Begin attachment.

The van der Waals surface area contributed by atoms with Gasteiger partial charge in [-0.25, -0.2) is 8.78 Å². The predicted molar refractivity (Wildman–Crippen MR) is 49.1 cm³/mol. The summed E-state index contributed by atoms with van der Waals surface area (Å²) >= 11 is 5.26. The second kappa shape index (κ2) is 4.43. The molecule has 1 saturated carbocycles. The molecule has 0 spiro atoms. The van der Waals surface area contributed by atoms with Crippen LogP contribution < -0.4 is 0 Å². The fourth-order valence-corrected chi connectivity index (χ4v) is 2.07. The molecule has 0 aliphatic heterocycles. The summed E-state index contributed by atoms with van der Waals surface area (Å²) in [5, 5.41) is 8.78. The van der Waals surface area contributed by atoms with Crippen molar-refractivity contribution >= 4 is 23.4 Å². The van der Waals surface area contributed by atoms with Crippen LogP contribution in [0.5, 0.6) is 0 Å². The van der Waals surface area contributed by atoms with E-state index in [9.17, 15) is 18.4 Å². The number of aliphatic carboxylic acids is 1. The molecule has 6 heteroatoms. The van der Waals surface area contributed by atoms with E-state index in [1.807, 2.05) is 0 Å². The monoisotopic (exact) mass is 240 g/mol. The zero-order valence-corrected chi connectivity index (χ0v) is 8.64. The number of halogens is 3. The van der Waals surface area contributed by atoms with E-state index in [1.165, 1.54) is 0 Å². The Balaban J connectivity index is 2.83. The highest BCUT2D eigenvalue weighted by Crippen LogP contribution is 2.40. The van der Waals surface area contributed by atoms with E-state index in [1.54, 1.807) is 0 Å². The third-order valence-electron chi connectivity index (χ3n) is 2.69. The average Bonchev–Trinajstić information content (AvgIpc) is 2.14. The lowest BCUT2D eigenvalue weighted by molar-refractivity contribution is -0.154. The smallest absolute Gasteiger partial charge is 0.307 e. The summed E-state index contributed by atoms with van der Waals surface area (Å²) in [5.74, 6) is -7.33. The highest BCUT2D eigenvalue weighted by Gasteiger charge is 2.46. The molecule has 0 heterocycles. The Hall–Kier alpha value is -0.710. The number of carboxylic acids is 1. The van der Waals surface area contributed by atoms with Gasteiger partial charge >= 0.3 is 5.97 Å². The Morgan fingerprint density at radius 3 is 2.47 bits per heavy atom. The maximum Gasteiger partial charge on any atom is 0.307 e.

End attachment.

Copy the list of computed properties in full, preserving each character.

The van der Waals surface area contributed by atoms with Gasteiger partial charge in [-0.25, -0.2) is 8.78 Å². The predicted molar refractivity (Wildman–Crippen MR) is 49.1 cm³/mol. The summed E-state index contributed by atoms with van der Waals surface area (Å²) >= 11 is 5.26. The second kappa shape index (κ2) is 4.43. The molecule has 1 saturated carbocycles. The molecule has 0 spiro atoms. The van der Waals surface area contributed by atoms with Crippen LogP contribution < -0.4 is 0 Å². The fourth-order valence-corrected chi connectivity index (χ4v) is 2.07. The molecule has 0 aliphatic heterocycles. The summed E-state index contributed by atoms with van der Waals surface area (Å²) in [5, 5.41) is 8.78. The van der Waals surface area contributed by atoms with Crippen molar-refractivity contribution >= 4 is 23.4 Å². The van der Waals surface area contributed by atoms with Crippen LogP contribution in [0.5, 0.6) is 0 Å². The van der Waals surface area contributed by atoms with E-state index in [9.17, 15) is 18.4 Å². The number of aliphatic carboxylic acids is 1. The molecule has 6 heteroatoms. The van der Waals surface area contributed by atoms with E-state index in [1.807, 2.05) is 0 Å². The monoisotopic (exact) mass is 240 g/mol. The zero-order valence-corrected chi connectivity index (χ0v) is 8.64. The number of halogens is 3. The van der Waals surface area contributed by atoms with E-state index in [1.165, 1.54) is 0 Å². The Balaban J connectivity index is 2.83. The highest BCUT2D eigenvalue weighted by Crippen LogP contribution is 2.40. The van der Waals surface area contributed by atoms with E-state index in [1.54, 1.807) is 0 Å². The third-order valence-electron chi connectivity index (χ3n) is 2.69. The average Bonchev–Trinajstić information content (AvgIpc) is 2.14. The lowest BCUT2D eigenvalue weighted by molar-refractivity contribution is -0.154. The smallest absolute Gasteiger partial charge is 0.307 e. The summed E-state index contributed by atoms with van der Waals surface area (Å²) in [5.74, 6) is -7.33. The highest BCUT2D eigenvalue weighted by Gasteiger charge is 2.46. The molecule has 0 heterocycles. The Hall–Kier alpha value is -0.710. The number of carboxylic acids is 1. The van der Waals surface area contributed by atoms with Gasteiger partial charge >= 0.3 is 5.97 Å². The Morgan fingerprint density at radius 3 is 2.47 bits per heavy atom. The maximum Gasteiger partial charge on any atom is 0.307 e.